Synolocker Corrupts Files on NAS Servers

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Category: Badware News

Synolocker is one of the most devious and dangerous infections out there. It mimics the recently reported threats Cryptolocker or Cryptowall; however, this one specifically attacks NSA drivers created by Synology. NAS stands for Network Attached Storage, and those using Synology devices are provided with the file-based data storage services. It is believed that only old versions of the DiskStation Manager are affected by the devious ransomware; however, a lot of DSM users are now trying to remove the infection. Needless to say, the removal of the threat is highly complicated due to the encrypted files. Despite this, it is essential to delete Synolocker from the operating system.

NAS devices are generally used on Linux operating systems. Unfortunately, once Synolocker attacks, there is a risk that the encrypted files will be lost for good. It has been revealed that the infection may use old security vulnerabilities (CVE-2013-4475 and CVE-2013-6987) which have been patched in December of last year. This means that the threat is dangerous to those who have not updated their Synology NAS devices. Note that the latest version of the DiskStation Manager (DSM 5.0) is not believed to be affected by this vulnerability. All in all, Synolocker uses powerful RSA-2048 and 256-bit keys to encrypt files within the system. If you delete the locked files, you will lose them; however, you may have no other option.

Synolocker does not work without a purpose. This infection encrypts the files and then presents a warning suggesting that a ransom fee must be paid. Even though the requested fees may change, the most common payment is 0.6 BTC (~$350). If you have not removed the corrupted files already, you may think that you need to install a Tor Browser, enter a specific identification code, and then pay the requested ransom using the Bitcoin system. Needless to say, this will not remove Synolocker. In fact, there are no guarantees that the corrupted files will be decrypted either. This is a devious trap which has already been used to scam hundreds if not thousands of computer users worldwide.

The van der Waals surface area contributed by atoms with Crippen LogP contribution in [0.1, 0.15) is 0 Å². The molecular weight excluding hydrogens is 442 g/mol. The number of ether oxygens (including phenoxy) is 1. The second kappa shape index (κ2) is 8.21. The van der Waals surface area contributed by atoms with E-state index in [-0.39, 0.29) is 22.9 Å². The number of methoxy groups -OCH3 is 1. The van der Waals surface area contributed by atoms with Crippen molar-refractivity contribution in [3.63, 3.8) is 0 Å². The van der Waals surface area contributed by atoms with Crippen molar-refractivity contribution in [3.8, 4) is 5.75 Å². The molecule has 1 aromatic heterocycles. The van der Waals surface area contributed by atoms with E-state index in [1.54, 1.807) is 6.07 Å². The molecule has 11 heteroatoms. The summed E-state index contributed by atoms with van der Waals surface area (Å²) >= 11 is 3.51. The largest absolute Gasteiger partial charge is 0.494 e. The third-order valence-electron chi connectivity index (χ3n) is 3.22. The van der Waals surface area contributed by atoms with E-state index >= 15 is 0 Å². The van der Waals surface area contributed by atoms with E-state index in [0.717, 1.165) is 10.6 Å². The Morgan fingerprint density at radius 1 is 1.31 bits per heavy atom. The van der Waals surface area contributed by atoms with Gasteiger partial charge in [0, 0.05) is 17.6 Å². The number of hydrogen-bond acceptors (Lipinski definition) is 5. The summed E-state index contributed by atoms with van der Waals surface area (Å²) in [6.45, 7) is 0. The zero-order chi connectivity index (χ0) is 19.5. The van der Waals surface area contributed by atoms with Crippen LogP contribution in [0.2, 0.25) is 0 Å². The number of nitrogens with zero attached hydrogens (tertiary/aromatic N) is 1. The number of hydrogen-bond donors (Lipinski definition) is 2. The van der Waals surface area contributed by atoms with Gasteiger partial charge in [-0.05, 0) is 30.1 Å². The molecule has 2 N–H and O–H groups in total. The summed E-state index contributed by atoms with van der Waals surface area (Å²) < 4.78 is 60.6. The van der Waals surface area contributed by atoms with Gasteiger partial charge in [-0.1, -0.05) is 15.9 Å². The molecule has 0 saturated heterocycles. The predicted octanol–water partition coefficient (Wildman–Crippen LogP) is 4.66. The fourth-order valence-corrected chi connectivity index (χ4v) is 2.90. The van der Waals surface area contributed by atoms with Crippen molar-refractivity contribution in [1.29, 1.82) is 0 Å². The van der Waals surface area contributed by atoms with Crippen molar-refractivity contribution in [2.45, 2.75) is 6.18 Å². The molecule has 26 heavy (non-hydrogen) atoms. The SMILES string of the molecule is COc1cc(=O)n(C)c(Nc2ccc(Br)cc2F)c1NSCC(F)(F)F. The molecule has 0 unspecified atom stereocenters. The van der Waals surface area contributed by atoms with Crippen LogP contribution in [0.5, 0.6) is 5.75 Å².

The officials of Synology suggest their customers to shut down the affected systems and contact the technical support for further assistance. It is possible that you will have the files restored after paying the ransom; however, the fee is extremely high, and you should not rush into anything. We suggest you do contact Synology tech support; however, your ultimate goal is Synolocker removal. Unfortunately, it is likely that files encrypted by the infection are unsalvageable. Whether you find a solution or not, make sure you install authentic malware removal software to delete the monstrous ransomware and ensure protection against other infections.

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